5 Ways To Keep Employees Happy And Engaged In Tough Times

You can't fool your employees—they know when times are tough. But if you show you care, they'll stay happier longer.

With the economy at a low point, many people feel trapped in their jobs, seeing dim prospects for better opportunities outside their present situation. On the surface, this may seem like an ideal situation for companies, bringing down turnover costs. But there's a hidden underside that's not so positive.

When the economy is in high gear, unhappy employees can easily move on. Now they stay in their jobs, bringing down the productivity level and morale of the organization. To counter this and generate more buy-in from your staff, here are five things you can do.

1. Be consistent and open in your communication.

If people are kept in the dark about what's going on, they will make up their own version and it won’t be a positive one. Instead of avoiding, minimizing or trying to hide a negative situation, tell it like it is. Trust that staff will understand and appreciate being informed. Not disclosing will only breed mistrust, suspicion, and fear.

2. Give employees a chance to weigh in on decisions.

It's harder to develop loyalty to a large impersonal organization than to a small, close-knit group in which everyone clearly sees the impact of their decisions on those around them. The more decision making is left in the hands of those affected by the decision, the better. If cuts have to be made, let the people affected by the changes have a say in what and how to cut. This keeps people more involved and gives them a greater sense of control about the decisions affecting their lives.

3. Offer opportunities for development.

Every situation has a positive if we look for it. Maybe there is time available for staff development, training, and team building activities that the hectic pace of having lots of business didn’t allow before. Use a slow time to be creative. Look for ways to develop skills that staff have an interest in, but did not have the time to focus on before.

4. Ask for feedback and act on it quickly.

Asking staff for feedback and help during difficult times should not just be a public relations exercise, but a way to make the most of your employees' ideas and talents. If you have asked for feedback before and done nothing with it, employees will be distrustful and suspicious.

Unless you are sincere and genuinely interested in hearing from staff and plan to actually use their feedback, you're better off not to ask for it in the first place. If the information is useful and can be implemented, act on it quickly. If it is not feasible, thank them for their efforts and explain why it can’t be implemented. Assure staff they have been heard and their feedback will be given real consideration.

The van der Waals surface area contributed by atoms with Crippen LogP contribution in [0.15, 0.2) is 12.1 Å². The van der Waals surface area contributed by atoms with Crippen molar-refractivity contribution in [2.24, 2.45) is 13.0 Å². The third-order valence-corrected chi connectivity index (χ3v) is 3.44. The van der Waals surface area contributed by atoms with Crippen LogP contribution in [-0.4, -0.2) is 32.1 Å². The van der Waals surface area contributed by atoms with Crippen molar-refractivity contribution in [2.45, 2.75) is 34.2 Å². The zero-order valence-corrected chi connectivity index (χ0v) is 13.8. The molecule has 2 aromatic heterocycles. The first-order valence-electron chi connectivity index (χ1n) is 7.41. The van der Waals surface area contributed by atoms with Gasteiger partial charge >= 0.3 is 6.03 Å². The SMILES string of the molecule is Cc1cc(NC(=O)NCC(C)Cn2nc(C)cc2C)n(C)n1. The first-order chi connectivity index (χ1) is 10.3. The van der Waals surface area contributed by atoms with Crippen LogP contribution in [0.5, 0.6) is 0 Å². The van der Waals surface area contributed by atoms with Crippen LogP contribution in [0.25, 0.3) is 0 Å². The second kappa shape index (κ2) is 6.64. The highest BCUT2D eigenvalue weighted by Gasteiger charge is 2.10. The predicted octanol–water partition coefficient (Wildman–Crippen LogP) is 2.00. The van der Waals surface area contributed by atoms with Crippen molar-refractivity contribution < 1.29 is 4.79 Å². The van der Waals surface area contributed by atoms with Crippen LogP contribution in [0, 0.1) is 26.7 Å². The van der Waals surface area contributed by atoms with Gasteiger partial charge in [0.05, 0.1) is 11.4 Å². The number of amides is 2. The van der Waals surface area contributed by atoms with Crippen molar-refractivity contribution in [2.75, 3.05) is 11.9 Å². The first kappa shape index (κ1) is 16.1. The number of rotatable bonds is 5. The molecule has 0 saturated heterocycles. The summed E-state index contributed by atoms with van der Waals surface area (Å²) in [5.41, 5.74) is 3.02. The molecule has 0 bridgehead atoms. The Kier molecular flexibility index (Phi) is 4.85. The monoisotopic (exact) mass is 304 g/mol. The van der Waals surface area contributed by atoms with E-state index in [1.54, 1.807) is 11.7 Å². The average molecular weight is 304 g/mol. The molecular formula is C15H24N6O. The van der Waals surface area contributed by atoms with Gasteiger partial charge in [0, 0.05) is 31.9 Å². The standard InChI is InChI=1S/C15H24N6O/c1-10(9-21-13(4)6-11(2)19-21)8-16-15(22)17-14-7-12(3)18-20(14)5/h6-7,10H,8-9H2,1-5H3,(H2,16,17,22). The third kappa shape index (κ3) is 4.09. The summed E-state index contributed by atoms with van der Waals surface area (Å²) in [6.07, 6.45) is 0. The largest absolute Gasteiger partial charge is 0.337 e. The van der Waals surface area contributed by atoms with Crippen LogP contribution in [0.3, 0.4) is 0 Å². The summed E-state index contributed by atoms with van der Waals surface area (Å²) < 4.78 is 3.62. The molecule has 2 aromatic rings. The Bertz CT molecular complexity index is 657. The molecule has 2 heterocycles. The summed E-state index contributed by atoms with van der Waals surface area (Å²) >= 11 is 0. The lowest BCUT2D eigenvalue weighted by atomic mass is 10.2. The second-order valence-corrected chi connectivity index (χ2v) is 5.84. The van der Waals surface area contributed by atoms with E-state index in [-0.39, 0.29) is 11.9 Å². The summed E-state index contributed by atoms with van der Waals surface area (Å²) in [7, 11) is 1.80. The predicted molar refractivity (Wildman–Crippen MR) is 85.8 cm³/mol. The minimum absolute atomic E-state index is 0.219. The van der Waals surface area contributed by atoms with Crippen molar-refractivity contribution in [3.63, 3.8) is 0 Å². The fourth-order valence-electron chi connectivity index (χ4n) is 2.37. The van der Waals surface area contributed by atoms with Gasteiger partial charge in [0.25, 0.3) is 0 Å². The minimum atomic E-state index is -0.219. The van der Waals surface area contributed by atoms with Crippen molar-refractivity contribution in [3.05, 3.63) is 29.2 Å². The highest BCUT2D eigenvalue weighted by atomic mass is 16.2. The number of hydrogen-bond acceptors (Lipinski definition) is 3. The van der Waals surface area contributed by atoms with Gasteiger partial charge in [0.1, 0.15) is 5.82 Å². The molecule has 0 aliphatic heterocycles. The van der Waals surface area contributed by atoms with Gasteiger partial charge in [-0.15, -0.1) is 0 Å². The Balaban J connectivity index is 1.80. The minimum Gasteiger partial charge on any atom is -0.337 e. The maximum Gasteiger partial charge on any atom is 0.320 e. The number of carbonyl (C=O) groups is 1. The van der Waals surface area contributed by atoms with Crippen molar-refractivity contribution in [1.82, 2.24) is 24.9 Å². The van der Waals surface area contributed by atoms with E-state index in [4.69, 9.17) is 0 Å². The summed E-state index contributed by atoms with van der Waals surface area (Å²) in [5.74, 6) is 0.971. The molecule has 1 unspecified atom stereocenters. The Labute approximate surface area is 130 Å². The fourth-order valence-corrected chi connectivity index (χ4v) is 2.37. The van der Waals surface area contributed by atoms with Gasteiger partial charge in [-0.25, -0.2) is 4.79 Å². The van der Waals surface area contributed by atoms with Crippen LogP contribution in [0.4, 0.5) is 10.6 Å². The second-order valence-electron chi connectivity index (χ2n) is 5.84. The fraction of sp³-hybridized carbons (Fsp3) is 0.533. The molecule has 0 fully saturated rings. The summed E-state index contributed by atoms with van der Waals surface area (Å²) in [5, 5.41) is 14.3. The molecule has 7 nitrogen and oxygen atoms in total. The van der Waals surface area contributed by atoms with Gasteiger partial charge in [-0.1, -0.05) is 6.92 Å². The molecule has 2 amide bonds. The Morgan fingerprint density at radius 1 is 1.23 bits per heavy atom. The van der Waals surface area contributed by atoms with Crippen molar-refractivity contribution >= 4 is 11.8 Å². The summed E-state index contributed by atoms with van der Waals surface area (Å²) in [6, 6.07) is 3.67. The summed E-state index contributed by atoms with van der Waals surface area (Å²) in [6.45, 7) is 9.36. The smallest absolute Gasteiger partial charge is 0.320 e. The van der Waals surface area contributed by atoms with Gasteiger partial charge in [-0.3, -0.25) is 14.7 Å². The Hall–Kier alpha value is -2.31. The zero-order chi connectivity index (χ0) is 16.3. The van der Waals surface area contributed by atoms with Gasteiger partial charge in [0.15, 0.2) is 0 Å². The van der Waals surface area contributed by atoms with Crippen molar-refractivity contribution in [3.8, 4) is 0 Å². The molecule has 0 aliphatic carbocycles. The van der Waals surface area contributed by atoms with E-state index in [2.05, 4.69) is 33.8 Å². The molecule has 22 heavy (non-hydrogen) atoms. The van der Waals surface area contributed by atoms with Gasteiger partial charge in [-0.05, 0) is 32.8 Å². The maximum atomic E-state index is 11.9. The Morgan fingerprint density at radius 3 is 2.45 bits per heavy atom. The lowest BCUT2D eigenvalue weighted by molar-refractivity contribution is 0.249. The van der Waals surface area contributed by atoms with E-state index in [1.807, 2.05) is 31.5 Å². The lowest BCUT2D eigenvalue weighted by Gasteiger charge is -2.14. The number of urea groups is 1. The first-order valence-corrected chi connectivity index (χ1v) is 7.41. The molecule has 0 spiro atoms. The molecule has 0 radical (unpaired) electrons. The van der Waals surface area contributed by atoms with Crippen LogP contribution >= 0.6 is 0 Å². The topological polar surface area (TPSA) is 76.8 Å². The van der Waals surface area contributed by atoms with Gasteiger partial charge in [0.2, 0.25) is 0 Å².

5. Share a long-term plan and focus.

Difficult times don’t last. While it is important to put effort and energy into getting through them, it's even more important to see past them to a brighter future. That means it's crucial for everyone to maintain hope and a vision beyond the present. Keeping employees constantly informed and involved in long-term thinking and planning for the future helps lift spirits and prevents knee-jerk decisions that could come back later to haunt you.

[Image: Flickr user sdaponte]

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  • "Be consistent and open in your communication." This statement could not be closer to the truth when it comes to the workplace. Here at Onboardly, we work in an office of five ladies - and there is nothing short of bonding time within those 8 or 9 hours at the office throughout the day. We find joys in taking breaks and catching up on each others lives. In order to keep productivity and motivation at its highest, we reflect on our week with a feedback tool called 15Five (15Five.com.) It is a 15 minutes questionnaire that team leaders create for employees to fill out and it takes team leaders five minutes to review. In our case, our team leaders make the questionnaires professional but fun. There are questions like "What was the funniest thing that happened in the office this week?" It is a great tool to reflect on your work week and create and maintain those professional relationships and friendships, if you're lucky to work in such a great office environment!

  • Great post, Harvey. It's a nice short article on one of my favorite topics: Job Happiness. The one thing that I might caution about with the popular "5 things to do" messages is that the causes of 'unhappiness' is varied across individuals and organizations. Sometimes it's just one big glaring gap like not sharing the long term vision (#5 above). Implementing the five things may fall flat unless we first assess the root causes of unhappiness among employees.

    The dirty little secret about this is that those causes change and shift over time... it's a moving target that requires ongoing monitoring and specific actions as issues emerge.

    In general, I love the five things you outline because they are very common causes of job unhappiness which leads to disengagement, turnover, and other nasty stuff.

    Jeff DeWolf, Wolf Prairie LLC

  • Scott McDonald

    I have experienced this situation not too long ago. If upper management exercised #4 and #5 (coupled with #1), the situation would not have been as dire and the outcome less chaotic. Communicate with your employees so they can, ultimately, make an educated, well-informed decision. Some may choose to leave during the tough time, some may stick around and do what is necessary. Having your staff take ownership is a big step towards recovery.